Wednesday, April 23, 2014

Canadians spending less on prescriptions

TORONTO—The amount Canadians spend on filling prescriptions at pharmacy counters has taken a dip for the first time since the Second World War.
But health economists predict big shifts in the pharmaceutical industry soon will reverse that decline.

A new edition of the “Canadian Rx Atlas,” compiled at the University of British Columbia, found Canadians spent almost $23 billion on prescription drugs through retail pharmacies in 2012-13, or $650 per person—down one percent from five years earlier.
“On a per capita basis, spending on prescription drugs at retail pharmacies in Canada has been flat for the last five years,” said Steve Morgan, a health economist at UBC’s school of population and public health, and the atlas’s lead author.
“But the calm surface of drug spending in the last few years belies what are dramatic transformations within the [pharmaceutical] sector,” he added from Vancouver.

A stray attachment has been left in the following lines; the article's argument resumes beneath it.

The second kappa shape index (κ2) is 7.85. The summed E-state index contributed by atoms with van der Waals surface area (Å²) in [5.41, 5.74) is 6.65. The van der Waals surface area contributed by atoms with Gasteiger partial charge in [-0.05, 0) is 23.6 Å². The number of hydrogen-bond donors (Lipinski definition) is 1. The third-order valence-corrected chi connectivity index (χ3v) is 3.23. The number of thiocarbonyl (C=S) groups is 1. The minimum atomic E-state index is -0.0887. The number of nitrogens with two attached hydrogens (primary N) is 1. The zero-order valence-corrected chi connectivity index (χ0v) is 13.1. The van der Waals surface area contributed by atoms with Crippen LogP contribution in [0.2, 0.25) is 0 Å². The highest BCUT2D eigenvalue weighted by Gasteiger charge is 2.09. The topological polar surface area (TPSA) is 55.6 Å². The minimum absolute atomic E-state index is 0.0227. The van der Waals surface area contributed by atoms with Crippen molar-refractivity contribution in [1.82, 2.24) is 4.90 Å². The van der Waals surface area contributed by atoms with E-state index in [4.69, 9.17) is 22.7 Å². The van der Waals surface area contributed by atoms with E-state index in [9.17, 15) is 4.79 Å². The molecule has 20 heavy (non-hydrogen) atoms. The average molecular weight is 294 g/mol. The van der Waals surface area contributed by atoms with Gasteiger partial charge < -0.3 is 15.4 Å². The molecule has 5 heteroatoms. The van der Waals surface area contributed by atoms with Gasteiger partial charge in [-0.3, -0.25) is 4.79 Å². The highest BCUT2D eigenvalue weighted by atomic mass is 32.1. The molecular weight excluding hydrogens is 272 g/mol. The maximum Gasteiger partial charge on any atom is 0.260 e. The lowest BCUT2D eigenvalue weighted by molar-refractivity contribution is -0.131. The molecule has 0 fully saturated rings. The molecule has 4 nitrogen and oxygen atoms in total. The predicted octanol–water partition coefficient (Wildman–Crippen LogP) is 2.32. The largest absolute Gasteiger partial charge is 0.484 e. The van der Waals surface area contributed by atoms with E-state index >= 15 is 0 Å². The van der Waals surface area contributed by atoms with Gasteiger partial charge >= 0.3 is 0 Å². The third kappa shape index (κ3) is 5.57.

The atlas analyzes retail spending for more than 10,000 medications within 33 categories using data from the health-care market research company IMS Brogan.
That analysis shows that brand-name “blockbuster” medicines that came to market in the 1990s to treat such common conditions as high blood pressure, high cholesterol, heartburn, and depression no longer command the major share of prescription dollars.
In 2007-08, those drugs accounted for $8.7 billion, or 40 percent, of all spending at retail pharmacies.
This year, annual spending for those classes of medications fell to $6.7 billion—a drop of $2 billion—mainly because of the expiration of patents for brand-name drugs, which expanded the market for cheaper generic versions.
Now, drug dollars increasingly are going to specialty or “niche” medications, Morgan said.
Spending on drugs for such diseases as rheumatoid arthritis, HIV, cancer, and multiple sclerosis doubled to $3 billion in 2012-13 from five years earlier.
The atlas shows that while the average cost of a prescription for high blood pressure pills is about $27, filling a single script for an anti-inflammatory drug to treat rheumatoid arthritis, for instance, can top $2,100.
In fact, more than a third of drugs now being developed by pharmaceutical companies are niche drugs, which Morgan said will come to market with hefty price tags.
“The pharmaceutical industry is moving towards a new revenue model—we see tell-tale signs of things to come from this Rx atlas,” he noted.
“Policy-makers must act now to ensure fair pricing and equitable access before spending gets out of hand again.”

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